Dream Machine

Dream Machine | The Illusion | 3hive.com

Dream Machine | The Illusion | 3hive.com

Matthew Melton recently put an end to his garage pop outfit, Warm Soda, after releasing their 4th LP, I Don’t Wanna Grow Up. His new band, Dream Machine, which includes his wife Doris, is a definite step forward from Warm Soda – it may be safe to say the Dream Machine sound is a little more grown up.

Their debut release, The Illusion, was recorded using the healing powers of A=432HZ, it is eleven tracks of organ driven, garage-prog groove – equal parts Iron Butterfly and the Doors, with some YES sprinkled in for good measure. Go ahead and sample some of their delicious groove on “All for a Chance” below. I can’t wait for more from these guys!

King Gizzard and the Lizard Wizard

King Gizzard and the Lizard Wizard | Murder of the Universe | 3hive.com
At the end of last year, King Gizzard and the Lizard Wizard frontman Stu Mackenzie promised they’d release five studio albums in 2017. Murder of the Universe is the second album so far, a riveting three-chapter sonic assault based on the title subject, which begs the question: how do you possibly follow up scoring the end of the universe?

Well, if you’ve been following KG and the LW you know they’ve surely got some more tricks up their sleeve. So buckle and enjoy the ride.

[Murder of the Universe is available on “vomit splatter” colored vinyl in the 3hive Co-op Shop while supplies last.]

Mac DeMarco

Mac DeMarco | This Old Dog | 3hive.com

Mac DeMarco | This Old Dog | 3hive.com

Mac DeMarco is back with more tasty, spaced-out, pop songs on his third LP release This Old Dog. At 27 years of age, DeMarco is nowhere near “old dog” status, but 5 releases (3 LPs and 2 EPs) in just over 5 years makes Mac a veteran at his craft. This Old Dog will grow on you with every listen, I recommend that you let it. Give the two earworms, below, a spin – you’ll be glad that you did.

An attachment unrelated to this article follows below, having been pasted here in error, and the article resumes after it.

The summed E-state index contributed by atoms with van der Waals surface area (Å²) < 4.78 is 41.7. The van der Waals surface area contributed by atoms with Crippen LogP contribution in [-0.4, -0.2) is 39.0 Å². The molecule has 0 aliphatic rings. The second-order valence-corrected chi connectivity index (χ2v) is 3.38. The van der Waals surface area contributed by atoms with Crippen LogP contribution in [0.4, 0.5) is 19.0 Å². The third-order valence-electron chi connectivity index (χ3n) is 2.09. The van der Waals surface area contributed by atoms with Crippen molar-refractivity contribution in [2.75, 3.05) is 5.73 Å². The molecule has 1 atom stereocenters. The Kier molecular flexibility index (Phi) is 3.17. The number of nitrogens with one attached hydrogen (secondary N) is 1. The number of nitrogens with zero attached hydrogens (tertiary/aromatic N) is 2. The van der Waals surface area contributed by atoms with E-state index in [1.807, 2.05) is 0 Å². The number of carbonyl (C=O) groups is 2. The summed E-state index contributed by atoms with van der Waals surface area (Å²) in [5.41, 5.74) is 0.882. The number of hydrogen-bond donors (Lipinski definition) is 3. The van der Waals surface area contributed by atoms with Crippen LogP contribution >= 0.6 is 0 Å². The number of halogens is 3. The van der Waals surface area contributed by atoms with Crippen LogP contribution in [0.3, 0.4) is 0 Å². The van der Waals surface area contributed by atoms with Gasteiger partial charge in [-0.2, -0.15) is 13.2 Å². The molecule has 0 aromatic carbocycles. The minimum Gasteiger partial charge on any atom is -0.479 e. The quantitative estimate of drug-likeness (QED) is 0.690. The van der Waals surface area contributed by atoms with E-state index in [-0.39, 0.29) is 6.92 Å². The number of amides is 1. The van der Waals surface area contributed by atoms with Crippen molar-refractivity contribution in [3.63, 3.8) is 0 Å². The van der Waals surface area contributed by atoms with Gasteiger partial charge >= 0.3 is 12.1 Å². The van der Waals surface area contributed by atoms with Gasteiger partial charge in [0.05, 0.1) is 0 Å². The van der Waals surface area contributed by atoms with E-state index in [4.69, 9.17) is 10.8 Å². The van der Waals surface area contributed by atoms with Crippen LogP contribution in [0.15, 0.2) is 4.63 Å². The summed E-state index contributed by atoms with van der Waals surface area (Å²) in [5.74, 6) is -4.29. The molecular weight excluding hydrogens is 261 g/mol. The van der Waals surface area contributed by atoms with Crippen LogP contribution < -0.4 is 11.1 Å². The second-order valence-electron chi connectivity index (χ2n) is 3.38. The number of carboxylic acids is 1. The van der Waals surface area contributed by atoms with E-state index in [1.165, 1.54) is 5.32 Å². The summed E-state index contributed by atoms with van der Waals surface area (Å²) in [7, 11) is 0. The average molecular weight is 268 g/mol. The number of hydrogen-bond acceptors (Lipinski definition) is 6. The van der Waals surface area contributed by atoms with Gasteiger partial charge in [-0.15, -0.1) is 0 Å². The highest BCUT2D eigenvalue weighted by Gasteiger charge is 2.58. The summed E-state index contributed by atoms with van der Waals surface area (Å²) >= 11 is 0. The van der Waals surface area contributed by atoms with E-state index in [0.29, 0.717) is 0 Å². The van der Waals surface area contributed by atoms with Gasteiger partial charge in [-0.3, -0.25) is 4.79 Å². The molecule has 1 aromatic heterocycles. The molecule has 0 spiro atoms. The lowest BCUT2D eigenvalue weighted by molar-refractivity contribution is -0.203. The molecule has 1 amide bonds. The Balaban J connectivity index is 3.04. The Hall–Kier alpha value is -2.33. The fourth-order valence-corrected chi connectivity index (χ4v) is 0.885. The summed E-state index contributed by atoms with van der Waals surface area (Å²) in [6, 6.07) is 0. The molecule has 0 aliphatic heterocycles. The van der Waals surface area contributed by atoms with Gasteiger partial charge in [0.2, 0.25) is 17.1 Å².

Vex Ruffin

Vex Ruffin | Conveyor | 3hive.com

Vex Ruffin | Conveyor | 3hive.com
Legend has it Vex Ruffin is the only artist Peanut Butter Wolf signed to his Stones Throw label on the merits of an unsolicited demo tape. PBW apparently liked the drawing on the cover and decided to check it out. The untrained punk musician and UPS driver thought his friends were goofin’ on him when he got the phone call.

With that kind of an origin story, you owe it to yourself to give Vex Ruffin a listen. What you’ll hear is really hard to pin down. Vex’s detached vocals recall Beck’s early years. Those wicked minimalist basslines could be outtakes from a previously unreleased Can (or Stones Roses?) record. The eerie, reverb-drenched synths and sounds smack of Cabaret Voltaire’s industrial funk. And that’s just side one of his latest album, Conveyor.

All told, Vex Ruffin is fun to listen to and hard to label. What do you expect from someone who says his favorite artists in high school were The Cure and DMX?


Booji Boys

Booji Boys | Booji Boys | 3hive.com

Booji Boys | Booji Boys | 3hive.com

Nova Scotia’s Booji Boys play a grimy brand of punk rock that’s right up my alley. Their solid, self-titled, LP is 12 tracks in under 20 minutes of snotty, distorted punk rock goodness. Give “Dear Donny” and “Bad Boy Blues” (below) a spin, you’ll be glad that you did. You can download this bad boy from their Bandcamp page, or snag it on wax from Drunken Sailor Records. Enjoy.


Fazerdaze

Fazerdaze | Morningside | 3hive.com

Fazerdaze | Morningside | 3hive.com
24-year-old New Zealander Amelia Murray writes, produces, and sings as Fazerdaze. Her debut full-length Morningside is an impressive collection of spunky, sun-drenched jams and soaring dream pop. Her songs are tight and her vocals outta sight, with lyrics that get right at it (“I’m trying not to try so hard for you”). Soak it in and make your summer more summer-y.



The Mountain Goats

The Mountain Goats | Goths | 3hive.com

The Mountain Goats | Goths | 3hive.com
I wasn’t a fully committed goth in high school but I listened to my fair share of goth music, and sometimes dabbled awkwardly in goth fashion. The Mountain Goats’ John Darnielle – nowadays known for his storytelling skills, as a lo-fi turned hi-fi musician and awarded novelist – spent his teen years as a “goth kid”, though I reckon we shared a similar awkwardness. So when Darnielle directs an entire album’s worth of songwriting to the genre/culture, it’s because he has enough material to work with.